Silent march in NYC protests stop and frisk
Thousands marched in silence down Fifth Avenue to Mayor Michael Bloomberg's town house on East 79th street Sunday to protest the NYPD's controversial "stop and frisk" policy, which generally has focused on minority youth since its inception.
The Father's Day march was meant to commemorate the grief that fathers feel when their young sons are harassed or hurt by law-enforcement action, participants said.
On the minds of the marchers were Ramarley Graham, a teen whom police suspected of possessing drugs and was shot by an officer in the Bronx in February, and Trayvon Martin, shot in Florida that month by a neighborhood watch volunteer, as well as the many predominantly young men stopped by police daily.
"It's not so much that you stop people, but how you harass and disrespect them and then don't find anything," said Jerry Oden, 56, of Jamaica, Queens, who marched with his son, Amin. Earlier this year, police stopped and frisked Amin Oden when he was returning home from basketball practice and called him a loser before they drove away, he said.
Though the demonstration was peaceful for most of the afternoon, at least nine protesters were arrested near Bloomberg's home toward the end of the march, witnesses and police said.
One woman was seen wrestling with police before being arrested. A police spokeswoman was uncertain of charges. The National Lawyers Guild, which had 25 legal observers at the march, said it was working to get the protesters out of jail Sunday night.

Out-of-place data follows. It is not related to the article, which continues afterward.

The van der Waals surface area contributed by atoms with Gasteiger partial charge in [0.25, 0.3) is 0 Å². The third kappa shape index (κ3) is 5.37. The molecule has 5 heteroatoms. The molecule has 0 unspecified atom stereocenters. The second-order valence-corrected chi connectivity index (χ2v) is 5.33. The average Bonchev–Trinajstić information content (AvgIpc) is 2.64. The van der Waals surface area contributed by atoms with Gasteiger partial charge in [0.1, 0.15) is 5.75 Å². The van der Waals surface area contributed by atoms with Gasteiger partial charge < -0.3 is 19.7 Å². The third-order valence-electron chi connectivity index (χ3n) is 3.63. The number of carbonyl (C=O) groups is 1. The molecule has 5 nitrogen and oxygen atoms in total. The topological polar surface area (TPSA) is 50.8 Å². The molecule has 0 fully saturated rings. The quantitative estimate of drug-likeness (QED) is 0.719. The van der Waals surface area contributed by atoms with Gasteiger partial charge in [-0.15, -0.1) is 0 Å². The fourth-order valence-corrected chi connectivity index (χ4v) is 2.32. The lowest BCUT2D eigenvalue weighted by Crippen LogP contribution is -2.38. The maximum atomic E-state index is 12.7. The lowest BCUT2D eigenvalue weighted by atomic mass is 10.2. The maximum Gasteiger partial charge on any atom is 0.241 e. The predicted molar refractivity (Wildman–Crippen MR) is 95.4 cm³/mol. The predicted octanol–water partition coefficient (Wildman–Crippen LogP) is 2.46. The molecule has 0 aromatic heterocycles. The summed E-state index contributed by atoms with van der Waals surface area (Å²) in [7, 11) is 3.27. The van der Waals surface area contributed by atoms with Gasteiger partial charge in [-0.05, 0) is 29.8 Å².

Bloomberg and Police Commissioner Ray Kelly have said the stop and frisk policy is an important tool that helps catch armed criminals and get guns off the streets. But critics like the Rev. Al Sharpton, who walked at the vanguard of the march, point to the numbers: 684,330 people were stopped in the city last year and guns were found in fewer than 0.2 percent of the cases. Further, 87 percent of those stopped were black or Hispanic, according to data from the New York Civil Liberties Union.
"We want to walk through the area and not see our children spread against cars or put up against the wall," Sharpton said down the block from the mayor's Upper East Side home.
The mayor has said recently that he may be amenable to scaling back the practice.
It was not known if Bloomberg was at home when the protesters passed.
The marchers walked silently, without chanting, down Fifth Avenue before slowly dispersing at 79th Street.
Occasionally, people shushed each other's overly loud conversation. However, after Sharpton's departure, a crowd of a few hundred demonstrators started chanting, "Police are violent. We will not be silent," before they were slowly shepherded down Fifth Avenue.
With Marc Beja and AP